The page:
# Field Notes and coding/Curriculum & Instruction – Mathematics

Field Notes and coding/Curriculum & Instruction – Mathematics

One of the most common ways to collect data in qualitative research is to gather field notes about a phenomenon under study. Using the video Jigsaw (Reading Rockets, 2012), create field notes that document your observations about the learning and interactions in the video. Use the provided t-chart to document your field notes. The first minute or two is about the jigsaw structure (you don’t need to have notes on the overview piece). Begin taking notes when the teacher in the video gives directions to students working in various group formats. The total length of the film is about nine and a half minutes.
After completing your field notes while watching the video clip, review the notes and make some initial attempts at coding for patterns and ideas that are present in the notes. Make sure you are coding the observations side of your t-chart notes as this is the raw data you generated from viewing the video clip. See chapter 12 of the text (McMillan, 2015), pages 350-352, for further information on coding and an example of coded field notes.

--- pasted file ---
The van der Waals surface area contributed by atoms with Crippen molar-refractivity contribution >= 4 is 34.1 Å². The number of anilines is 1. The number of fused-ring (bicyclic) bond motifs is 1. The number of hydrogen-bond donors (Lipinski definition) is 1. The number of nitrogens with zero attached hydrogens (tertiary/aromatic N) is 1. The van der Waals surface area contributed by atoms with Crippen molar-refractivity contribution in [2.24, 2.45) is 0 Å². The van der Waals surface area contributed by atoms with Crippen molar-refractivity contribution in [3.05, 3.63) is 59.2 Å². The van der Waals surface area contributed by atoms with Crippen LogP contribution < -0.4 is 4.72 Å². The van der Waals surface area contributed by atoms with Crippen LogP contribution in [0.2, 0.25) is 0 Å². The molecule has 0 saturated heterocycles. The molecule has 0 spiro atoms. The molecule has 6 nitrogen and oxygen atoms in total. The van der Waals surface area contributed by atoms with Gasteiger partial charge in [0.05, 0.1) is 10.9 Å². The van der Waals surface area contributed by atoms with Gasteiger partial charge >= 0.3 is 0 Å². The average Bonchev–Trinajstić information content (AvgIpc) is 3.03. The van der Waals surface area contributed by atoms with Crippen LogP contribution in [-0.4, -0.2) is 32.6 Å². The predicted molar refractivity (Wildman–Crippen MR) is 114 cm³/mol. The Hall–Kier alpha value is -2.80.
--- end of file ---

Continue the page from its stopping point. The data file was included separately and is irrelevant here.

As you code your notes, identify ideas that appear repeatedly. The easiest way to indicate these is to highlight them in different colors, then define what each color code means. For example, if you highlight the words “behavior,” “kid out of seat,” and “kids talking out of turn,” you would indicate that these comments all fit under the code of “classroom management.” Provide the list of how you have organized your codes so that others can understand your thinking.
Post your coded field notes to the Discussion Board by Wednesday.
References
EDGR 601 Educational Research
Week 3: Field notes and coding activity
T-Chart for Field Notes

One of the most common ways to collect data in qualitative research is to gather field notes about a phenomenon under study. Using the video called “Jigsaw,” create field notes that document your observations about the learning and interactions in the video. Use the provided t-chart for documenting your field notes. The first minute or two is about the jigsaw structure (you don’t need to have notes on the overview piece) but you will then see the teacher give directions to students working in various group formats and can begin your notes then. The total length of the film is about 9:30 minutes.

After completing your field notes while watching the video clip, review the notes and make some initial attempts at coding for patterns and ideas that are present in the notes. See pg. 297-300 for further information on coding and an example of coded field notes.

Post your coded field notes to the discussion board by Wednesday.

Observation Reflection on what I observed: (this can include feelings, thoughts, questions for further consideration, etc.)
Example: Student turned and walked from the classroom without speaking to anyone I was surprised by how quietly he left the room and no one seemed to notice. I wonder if this is a standing practice that this student has with the teacher; any safety concerns here?